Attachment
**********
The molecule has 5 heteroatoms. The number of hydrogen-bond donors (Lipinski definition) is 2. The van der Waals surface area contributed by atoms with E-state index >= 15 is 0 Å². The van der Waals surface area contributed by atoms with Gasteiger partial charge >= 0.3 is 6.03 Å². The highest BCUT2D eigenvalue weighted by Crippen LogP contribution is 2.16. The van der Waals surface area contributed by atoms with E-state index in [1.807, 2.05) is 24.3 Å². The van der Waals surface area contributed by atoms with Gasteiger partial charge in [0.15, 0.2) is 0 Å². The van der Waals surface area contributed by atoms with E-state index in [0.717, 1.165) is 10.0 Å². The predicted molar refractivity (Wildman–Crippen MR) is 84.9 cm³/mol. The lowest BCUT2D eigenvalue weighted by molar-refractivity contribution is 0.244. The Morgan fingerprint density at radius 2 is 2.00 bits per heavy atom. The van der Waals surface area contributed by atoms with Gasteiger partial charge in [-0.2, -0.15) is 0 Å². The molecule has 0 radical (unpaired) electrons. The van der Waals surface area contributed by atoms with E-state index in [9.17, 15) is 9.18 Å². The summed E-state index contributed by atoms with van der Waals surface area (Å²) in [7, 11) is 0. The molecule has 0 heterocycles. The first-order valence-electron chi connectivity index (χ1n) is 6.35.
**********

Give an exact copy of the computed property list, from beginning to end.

The molecule has 5 heteroatoms. The number of hydrogen-bond donors (Lipinski definition) is 2. The van der Waals surface area contributed by atoms with E-state index >= 15 is 0 Å². The van der Waals surface area contributed by atoms with Gasteiger partial charge >= 0.3 is 6.03 Å². The highest BCUT2D eigenvalue weighted by Crippen LogP contribution is 2.16. The van der Waals surface area contributed by atoms with E-state index in [1.807, 2.05) is 24.3 Å². The van der Waals surface area contributed by atoms with Gasteiger partial charge in [0.15, 0.2) is 0 Å². The van der Waals surface area contributed by atoms with E-state index in [0.717, 1.165) is 10.0 Å². The predicted molar refractivity (Wildman–Crippen MR) is 84.9 cm³/mol. The lowest BCUT2D eigenvalue weighted by molar-refractivity contribution is 0.244. The Morgan fingerprint density at radius 2 is 2.00 bits per heavy atom. The van der Waals surface area contributed by atoms with Gasteiger partial charge in [-0.2, -0.15) is 0 Å². The molecule has 0 radical (unpaired) electrons. The van der Waals surface area contributed by atoms with E-state index in [9.17, 15) is 9.18 Å². The summed E-state index contributed by atoms with van der Waals surface area (Å²) in [7, 11) is 0. The molecule has 0 heterocycles. The first-order valence-electron chi connectivity index (χ1n) is 6.35.